Exploring an Integrative Graduate Education Research Traineeship (IGERT): Using Organizational Culture to Understand How Programs Work

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Legislators & policy makers recognize the significance of STEM graduate education to issues of national security, innovation and economic competitiveness amongst global peers (Gonzalez & Kuenzi, 2012; Kuenzi, 2008). Federal policy allocates funding to faculty and institutions and establishes programs that ensure equitable opportunity for training, education, and employment in the STEM fields. Many of these efforts aim to address existing race/gender-based disparities in doctoral degree attainment amongst women and certain populations of color (Carney, Chawla, Wiley, & Young, 2006; Nerad & Cerny, 2000). There is minimal critique of existing programs in extant literature. Studies focus mainly on understanding program outputs and outcomes with no investigation of program culture or program processes or functions.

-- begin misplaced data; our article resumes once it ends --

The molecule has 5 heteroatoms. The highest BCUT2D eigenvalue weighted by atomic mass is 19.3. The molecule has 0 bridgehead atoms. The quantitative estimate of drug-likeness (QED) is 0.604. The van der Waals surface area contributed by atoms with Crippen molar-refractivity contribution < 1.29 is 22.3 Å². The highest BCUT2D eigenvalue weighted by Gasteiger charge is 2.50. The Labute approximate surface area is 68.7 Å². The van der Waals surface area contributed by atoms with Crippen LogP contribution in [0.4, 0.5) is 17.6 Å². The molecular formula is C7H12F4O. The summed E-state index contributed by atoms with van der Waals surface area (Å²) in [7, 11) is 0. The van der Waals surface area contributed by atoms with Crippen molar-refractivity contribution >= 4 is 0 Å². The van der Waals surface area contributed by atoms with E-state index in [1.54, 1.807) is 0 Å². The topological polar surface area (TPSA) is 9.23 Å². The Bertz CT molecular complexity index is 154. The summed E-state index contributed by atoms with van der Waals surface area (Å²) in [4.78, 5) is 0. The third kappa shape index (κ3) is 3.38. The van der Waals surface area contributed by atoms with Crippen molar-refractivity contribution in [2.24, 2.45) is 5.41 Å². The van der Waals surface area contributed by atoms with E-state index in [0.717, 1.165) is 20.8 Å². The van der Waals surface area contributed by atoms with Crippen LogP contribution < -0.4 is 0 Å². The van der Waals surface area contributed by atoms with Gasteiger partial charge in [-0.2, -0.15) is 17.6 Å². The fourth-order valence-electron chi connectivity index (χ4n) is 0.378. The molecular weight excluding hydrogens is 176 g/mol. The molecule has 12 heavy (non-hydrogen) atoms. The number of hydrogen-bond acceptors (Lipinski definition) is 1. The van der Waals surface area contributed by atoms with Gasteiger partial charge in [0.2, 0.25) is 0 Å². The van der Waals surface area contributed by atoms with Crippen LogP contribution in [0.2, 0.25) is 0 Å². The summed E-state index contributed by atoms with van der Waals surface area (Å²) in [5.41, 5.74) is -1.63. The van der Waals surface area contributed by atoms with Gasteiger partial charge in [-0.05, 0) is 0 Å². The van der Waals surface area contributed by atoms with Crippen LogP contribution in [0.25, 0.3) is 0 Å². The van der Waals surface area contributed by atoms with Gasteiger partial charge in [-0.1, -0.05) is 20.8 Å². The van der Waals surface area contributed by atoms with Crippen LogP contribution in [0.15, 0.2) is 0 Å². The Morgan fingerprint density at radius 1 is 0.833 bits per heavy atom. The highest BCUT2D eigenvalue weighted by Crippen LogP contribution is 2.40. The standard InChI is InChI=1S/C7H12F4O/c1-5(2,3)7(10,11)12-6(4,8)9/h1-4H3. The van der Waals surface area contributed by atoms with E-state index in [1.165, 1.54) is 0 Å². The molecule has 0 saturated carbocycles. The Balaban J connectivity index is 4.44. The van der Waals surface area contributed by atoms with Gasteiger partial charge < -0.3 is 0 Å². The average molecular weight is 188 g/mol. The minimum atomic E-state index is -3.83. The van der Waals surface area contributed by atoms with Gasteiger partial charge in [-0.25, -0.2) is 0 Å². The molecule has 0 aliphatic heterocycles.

A nested conceptual model was created that employs the theoretical tools of Tierney’s Organizational Culture theory and Gopaul’s conceptualizations of existing graduate student socialization theory to guide a single site case study of an Integrative Graduate Education Research Traineeship (IGERT) Project. Data was collected through analyses of existing program documents, a survey of current and former IGERT student participants and 60-90 minute interviews with IGERT faculty, administration, and current & former students. Through data analysis the organizational structure and culture of the case site IGERT program was defined. Data also revealed the specialized training IGERT students received and the specific ways that the program influenced their socialization and professional development. Program experiences of students of URM populations were also described and discussed in relation to how the program promoted and sustained racial/ethnic diversity and intentionally supported URM students. Findings contribute to the complexity of understanding a STEM education program and how it functions within its surrounding environment. Existing limitations and organizational challenges of the program were also illuminated and explored. This research supplements and enhances existing scholarship on the IGERT and other programs designed to train doctoral students of and beyond populations underrepresented in STEM fields. This work will also be useful for developing new and sustaining existing programs that are designed to support STEM doctoral students to eradicate the problem of a lack of diversity in STEM graduate education & labor markets.